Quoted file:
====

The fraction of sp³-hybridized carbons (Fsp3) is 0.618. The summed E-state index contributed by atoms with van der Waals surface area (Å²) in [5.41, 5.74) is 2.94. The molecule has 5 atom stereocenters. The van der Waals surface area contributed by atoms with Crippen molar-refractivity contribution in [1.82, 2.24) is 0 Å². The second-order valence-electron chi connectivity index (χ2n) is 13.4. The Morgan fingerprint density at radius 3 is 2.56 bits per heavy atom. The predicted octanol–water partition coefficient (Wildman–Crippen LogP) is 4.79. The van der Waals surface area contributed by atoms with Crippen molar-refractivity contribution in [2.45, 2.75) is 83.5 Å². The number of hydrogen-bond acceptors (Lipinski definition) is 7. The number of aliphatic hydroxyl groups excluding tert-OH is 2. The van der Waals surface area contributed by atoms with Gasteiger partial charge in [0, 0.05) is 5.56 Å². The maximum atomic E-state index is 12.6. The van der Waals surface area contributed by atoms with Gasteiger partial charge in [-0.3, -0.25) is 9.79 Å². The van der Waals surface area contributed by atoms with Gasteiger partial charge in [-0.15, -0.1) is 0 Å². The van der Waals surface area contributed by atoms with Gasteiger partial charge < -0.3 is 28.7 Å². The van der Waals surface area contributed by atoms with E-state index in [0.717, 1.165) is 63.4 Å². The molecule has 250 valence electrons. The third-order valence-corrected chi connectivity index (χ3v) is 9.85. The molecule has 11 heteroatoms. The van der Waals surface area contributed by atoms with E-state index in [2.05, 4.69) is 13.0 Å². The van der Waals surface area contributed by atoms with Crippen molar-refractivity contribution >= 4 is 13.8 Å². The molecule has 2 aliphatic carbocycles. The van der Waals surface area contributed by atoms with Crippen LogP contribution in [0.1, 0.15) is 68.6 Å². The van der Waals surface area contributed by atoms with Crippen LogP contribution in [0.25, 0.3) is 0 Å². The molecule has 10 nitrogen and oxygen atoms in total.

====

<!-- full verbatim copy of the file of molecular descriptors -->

The fraction of sp³-hybridized carbons (Fsp3) is 0.618. The summed E-state index contributed by atoms with van der Waals surface area (Å²) in [5.41, 5.74) is 2.94. The molecule has 5 atom stereocenters. The van der Waals surface area contributed by atoms with Crippen molar-refractivity contribution in [1.82, 2.24) is 0 Å². The second-order valence-electron chi connectivity index (χ2n) is 13.4. The Morgan fingerprint density at radius 3 is 2.56 bits per heavy atom. The predicted octanol–water partition coefficient (Wildman–Crippen LogP) is 4.79. The van der Waals surface area contributed by atoms with Crippen molar-refractivity contribution in [2.45, 2.75) is 83.5 Å². The number of hydrogen-bond acceptors (Lipinski definition) is 7. The number of aliphatic hydroxyl groups excluding tert-OH is 2. The van der Waals surface area contributed by atoms with Gasteiger partial charge in [0, 0.05) is 5.56 Å². The maximum atomic E-state index is 12.6. The van der Waals surface area contributed by atoms with Gasteiger partial charge in [-0.3, -0.25) is 9.79 Å². The van der Waals surface area contributed by atoms with Gasteiger partial charge in [-0.15, -0.1) is 0 Å². The van der Waals surface area contributed by atoms with Gasteiger partial charge < -0.3 is 28.7 Å². The van der Waals surface area contributed by atoms with E-state index in [0.717, 1.165) is 63.4 Å². The molecule has 250 valence electrons. The third-order valence-corrected chi connectivity index (χ3v) is 9.85. The molecule has 11 heteroatoms. The van der Waals surface area contributed by atoms with E-state index in [2.05, 4.69) is 13.0 Å². The van der Waals surface area contributed by atoms with Crippen molar-refractivity contribution >= 4 is 13.8 Å². The molecule has 2 aliphatic carbocycles. The van der Waals surface area contributed by atoms with Crippen LogP contribution in [0.1, 0.15) is 68.6 Å². The van der Waals surface area contributed by atoms with Crippen LogP contribution in [0.25, 0.3) is 0 Å². The molecule has 10 nitrogen and oxygen atoms in total.